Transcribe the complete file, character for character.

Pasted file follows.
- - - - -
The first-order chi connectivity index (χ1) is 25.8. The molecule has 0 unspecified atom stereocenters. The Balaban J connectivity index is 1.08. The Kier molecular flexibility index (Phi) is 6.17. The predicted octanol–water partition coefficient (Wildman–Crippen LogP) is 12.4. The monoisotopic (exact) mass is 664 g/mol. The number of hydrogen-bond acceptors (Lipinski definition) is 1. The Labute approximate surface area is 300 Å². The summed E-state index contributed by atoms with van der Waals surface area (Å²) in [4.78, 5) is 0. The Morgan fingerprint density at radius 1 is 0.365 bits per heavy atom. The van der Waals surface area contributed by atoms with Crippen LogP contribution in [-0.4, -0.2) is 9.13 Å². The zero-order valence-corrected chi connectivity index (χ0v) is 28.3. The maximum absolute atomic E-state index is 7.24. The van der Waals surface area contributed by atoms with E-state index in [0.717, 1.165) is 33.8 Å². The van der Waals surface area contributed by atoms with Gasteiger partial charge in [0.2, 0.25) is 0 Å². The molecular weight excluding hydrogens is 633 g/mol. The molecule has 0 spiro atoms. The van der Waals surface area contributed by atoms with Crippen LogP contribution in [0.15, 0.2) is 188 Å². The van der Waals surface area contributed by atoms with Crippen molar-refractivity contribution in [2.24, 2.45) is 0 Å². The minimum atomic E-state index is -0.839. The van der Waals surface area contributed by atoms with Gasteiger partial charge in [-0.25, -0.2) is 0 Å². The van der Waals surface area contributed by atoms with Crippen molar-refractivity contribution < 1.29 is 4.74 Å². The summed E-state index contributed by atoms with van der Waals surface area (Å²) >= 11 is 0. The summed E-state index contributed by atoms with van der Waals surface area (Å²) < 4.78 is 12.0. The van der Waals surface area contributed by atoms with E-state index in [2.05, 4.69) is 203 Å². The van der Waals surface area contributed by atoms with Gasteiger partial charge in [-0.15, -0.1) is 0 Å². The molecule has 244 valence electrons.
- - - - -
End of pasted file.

The first-order chi connectivity index (χ1) is 25.8. The molecule has 0 unspecified atom stereocenters. The Balaban J connectivity index is 1.08. The Kier molecular flexibility index (Phi) is 6.17. The predicted octanol–water partition coefficient (Wildman–Crippen LogP) is 12.4. The monoisotopic (exact) mass is 664 g/mol. The number of hydrogen-bond acceptors (Lipinski definition) is 1. The Labute approximate surface area is 300 Å². The summed E-state index contributed by atoms with van der Waals surface area (Å²) in [4.78, 5) is 0. The Morgan fingerprint density at radius 1 is 0.365 bits per heavy atom. The van der Waals surface area contributed by atoms with Crippen LogP contribution in [-0.4, -0.2) is 9.13 Å². The zero-order valence-corrected chi connectivity index (χ0v) is 28.3. The maximum absolute atomic E-state index is 7.24. The van der Waals surface area contributed by atoms with E-state index in [0.717, 1.165) is 33.8 Å². The van der Waals surface area contributed by atoms with Gasteiger partial charge in [0.2, 0.25) is 0 Å². The molecular weight excluding hydrogens is 633 g/mol. The molecule has 0 spiro atoms. The van der Waals surface area contributed by atoms with Crippen LogP contribution in [0.15, 0.2) is 188 Å². The van der Waals surface area contributed by atoms with Crippen molar-refractivity contribution in [2.24, 2.45) is 0 Å². The minimum atomic E-state index is -0.839. The van der Waals surface area contributed by atoms with Gasteiger partial charge in [-0.25, -0.2) is 0 Å². The van der Waals surface area contributed by atoms with Crippen molar-refractivity contribution < 1.29 is 4.74 Å². The summed E-state index contributed by atoms with van der Waals surface area (Å²) >= 11 is 0. The summed E-state index contributed by atoms with van der Waals surface area (Å²) < 4.78 is 12.0. The van der Waals surface area contributed by atoms with E-state index in [2.05, 4.69) is 203 Å². The van der Waals surface area contributed by atoms with Gasteiger partial charge in [-0.15, -0.1) is 0 Å². The molecule has 244 valence electrons.